The Strobelight Effect
Close your eyes and picture a dark room. (Wait until you finish reading this actually, and then close your eyes and picture it.) There’s a strobe light that starts flashing slowly at first, but then gradually it speeds up the flash. The movement in the room such as people or anything else is only in limited vision. When the light is on, you can see the movement, but it always seems to be at a pause. When the light is off, you see nothing. Ironically, I use this to explain to you how the world of Epilepsy is.
What do you think of when you hear the word “Epilepsy”? Most responses are somewhere along the lines of, “It’s that disease where people go into seizures after seeing flashing lights or something.” What are seizures? “When the body begins to convulse or shake. People who have seizures are a danger to others and to themselves.” These are only partly true statements, bu they are all what are most commonly known.
When asking random people in a chat room if they know what epilepsy is, these are responses I got: “I know what it is, a neurological disorder that causes epileptic seizures.” When asking what their definition of a seizure is: “It’s a series of strong electrical pulses that run through the brain causing the body to shake and tremble.” Very many people don’t know what Epilepsy is, and if they do know of it, they only know about grand mal seizures and how flashing things sometimes cause seizures.
Amy Lee, my personal role model, and the founder of the “Out of the Shadows campaign to End Epilepsy” says on her website, "Most people don't know anything about epilepsy. If you mention it to someone, it's not unusual to hear, "Isn't that what makes you shake?" It's kind of sad, actually, because epilepsy is one of the most prevalent disorders in America. About 2.7 million people in America have it, and nearly 181,000 new cases are diagnosed every year. So many people don't understand epilepsy -- and this lack of knowledge leads to very negative stereotypes like: People with epilepsy are broken; People with epilepsy can't hold jobs; or People with epilepsy are dangerous to themselves and others. These are all simply not true. If more people knew the basics about epilepsy, it wouldn't be feared. It's time we all looked around and learned more about a condition that can affect anyone, in any place, at any time.”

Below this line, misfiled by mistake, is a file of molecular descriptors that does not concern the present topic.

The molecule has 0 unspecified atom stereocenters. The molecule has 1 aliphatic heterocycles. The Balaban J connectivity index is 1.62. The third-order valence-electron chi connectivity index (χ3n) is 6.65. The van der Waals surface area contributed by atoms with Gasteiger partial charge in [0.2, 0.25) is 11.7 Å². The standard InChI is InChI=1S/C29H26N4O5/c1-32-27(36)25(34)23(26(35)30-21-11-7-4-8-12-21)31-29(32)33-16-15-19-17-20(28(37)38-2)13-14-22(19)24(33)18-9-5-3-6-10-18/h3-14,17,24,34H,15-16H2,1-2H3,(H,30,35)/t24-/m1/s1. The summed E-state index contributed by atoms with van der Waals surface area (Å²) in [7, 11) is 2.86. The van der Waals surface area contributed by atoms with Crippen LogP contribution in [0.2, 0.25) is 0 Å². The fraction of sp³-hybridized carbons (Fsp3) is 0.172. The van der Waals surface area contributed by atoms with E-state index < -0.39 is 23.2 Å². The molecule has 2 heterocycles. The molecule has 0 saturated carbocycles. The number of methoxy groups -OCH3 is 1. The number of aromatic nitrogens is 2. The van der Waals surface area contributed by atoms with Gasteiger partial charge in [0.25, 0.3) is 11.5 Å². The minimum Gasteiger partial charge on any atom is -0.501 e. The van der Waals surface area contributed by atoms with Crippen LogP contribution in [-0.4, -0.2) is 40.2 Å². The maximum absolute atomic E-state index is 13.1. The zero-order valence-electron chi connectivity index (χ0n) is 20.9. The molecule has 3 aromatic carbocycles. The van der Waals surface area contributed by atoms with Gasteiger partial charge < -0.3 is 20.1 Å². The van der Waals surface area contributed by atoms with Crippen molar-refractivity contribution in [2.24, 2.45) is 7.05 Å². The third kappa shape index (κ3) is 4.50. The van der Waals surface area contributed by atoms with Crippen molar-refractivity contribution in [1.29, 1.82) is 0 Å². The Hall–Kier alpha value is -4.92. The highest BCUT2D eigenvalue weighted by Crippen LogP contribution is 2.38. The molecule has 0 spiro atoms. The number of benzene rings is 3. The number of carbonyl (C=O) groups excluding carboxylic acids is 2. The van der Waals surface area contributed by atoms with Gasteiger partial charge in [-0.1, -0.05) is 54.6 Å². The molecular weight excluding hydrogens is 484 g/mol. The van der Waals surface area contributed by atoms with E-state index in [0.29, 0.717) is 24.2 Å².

Most people don’t realize that seizures come in all shapes and sizes. As Amy describes in her “about epilepsy” section: “The electrical burst can happen in just a part of the brain or it can cover the entire brain. If only part of the brain is involved, the person has a “partial seizure” – the part of the brain that is overwhelmed can’t function as it normally does, so the person might not be able to talk for a few moments or they might have a sudden arm or leg jerk. If the seizure affects the whole brain, then the person’s muscles will tense up and they may fall to the floor and convulse. This is what many people think about when they think epileptic seizure.” One person could burst out into random speech and come back into a conversation not even realizing they just said, “Blue fan chair dog folly parts with children and elephants.” Another person could become very still and completely zone out in the middle of a conversation or in the middle of a class and the teachers may thing that they are just being ignored or disrespected. In a very familiar case, another person may become dizzy and lightheaded, shake a little bit, and possibly pass out.
These are all cases that I have witnessed and experienced and they are all very frightening. Not just the stereotypical grand mal seizures that most people know about. That last example is my own. It’s tough living with it, and I’m very passionate about its awareness because I have it, and know a few people who struggle with it, whether it’s themselves, or family members.
Everywhere you go; you see posters and billboards saying support cancer awareness and donate to help find a cure, which is great, but I have never seen anything like that for epilepsy. Even if we can’t find a cure, at least put more awareness out there. If you ask someone what cancer is, they know it’s when a tumor and its cells begin to grow and consume parts of the body and hurt it. When someone is asked what epilepsy is, they go, “Oh it’s that one disease that makes people shake and fall and look like they’re possessed!”
We need to make this condition better known. Advertise its existence the way we do cancer and diabetes. Please feel free to discuss your opinion on this disorder, any ideas you may have to help make this better known, and any experiences you’ve had. Feel free to send me messages if you have any questions. You can also visit www.epilepsyfoundation.org
for more information.